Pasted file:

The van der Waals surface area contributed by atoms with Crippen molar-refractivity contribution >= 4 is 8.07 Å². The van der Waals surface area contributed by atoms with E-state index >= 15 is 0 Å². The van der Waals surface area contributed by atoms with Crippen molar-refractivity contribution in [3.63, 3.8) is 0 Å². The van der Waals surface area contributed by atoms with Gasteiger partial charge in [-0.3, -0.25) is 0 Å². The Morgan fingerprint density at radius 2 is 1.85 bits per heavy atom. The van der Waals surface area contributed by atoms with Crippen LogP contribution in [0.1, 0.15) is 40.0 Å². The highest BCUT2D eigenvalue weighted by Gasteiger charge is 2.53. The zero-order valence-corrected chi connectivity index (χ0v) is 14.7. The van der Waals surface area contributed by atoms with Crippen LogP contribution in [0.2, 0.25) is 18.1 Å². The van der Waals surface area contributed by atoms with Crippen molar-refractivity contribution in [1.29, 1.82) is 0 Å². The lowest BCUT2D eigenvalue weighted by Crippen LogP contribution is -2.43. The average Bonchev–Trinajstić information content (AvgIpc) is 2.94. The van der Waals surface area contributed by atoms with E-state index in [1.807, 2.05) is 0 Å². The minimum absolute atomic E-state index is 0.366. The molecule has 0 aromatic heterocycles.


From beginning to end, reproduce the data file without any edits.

The van der Waals surface area contributed by atoms with Crippen molar-refractivity contribution >= 4 is 8.07 Å². The van der Waals surface area contributed by atoms with E-state index >= 15 is 0 Å². The van der Waals surface area contributed by atoms with Crippen molar-refractivity contribution in [3.63, 3.8) is 0 Å². The van der Waals surface area contributed by atoms with Gasteiger partial charge in [-0.3, -0.25) is 0 Å². The Morgan fingerprint density at radius 2 is 1.85 bits per heavy atom. The van der Waals surface area contributed by atoms with Crippen LogP contribution in [0.1, 0.15) is 40.0 Å². The highest BCUT2D eigenvalue weighted by Gasteiger charge is 2.53. The zero-order valence-corrected chi connectivity index (χ0v) is 14.7. The van der Waals surface area contributed by atoms with Crippen LogP contribution in [0.2, 0.25) is 18.1 Å². The van der Waals surface area contributed by atoms with Crippen molar-refractivity contribution in [1.29, 1.82) is 0 Å². The lowest BCUT2D eigenvalue weighted by Crippen LogP contribution is -2.43. The average Bonchev–Trinajstić information content (AvgIpc) is 2.94. The van der Waals surface area contributed by atoms with E-state index in [1.807, 2.05) is 0 Å². The minimum absolute atomic E-state index is 0.366. The molecule has 0 aromatic heterocycles.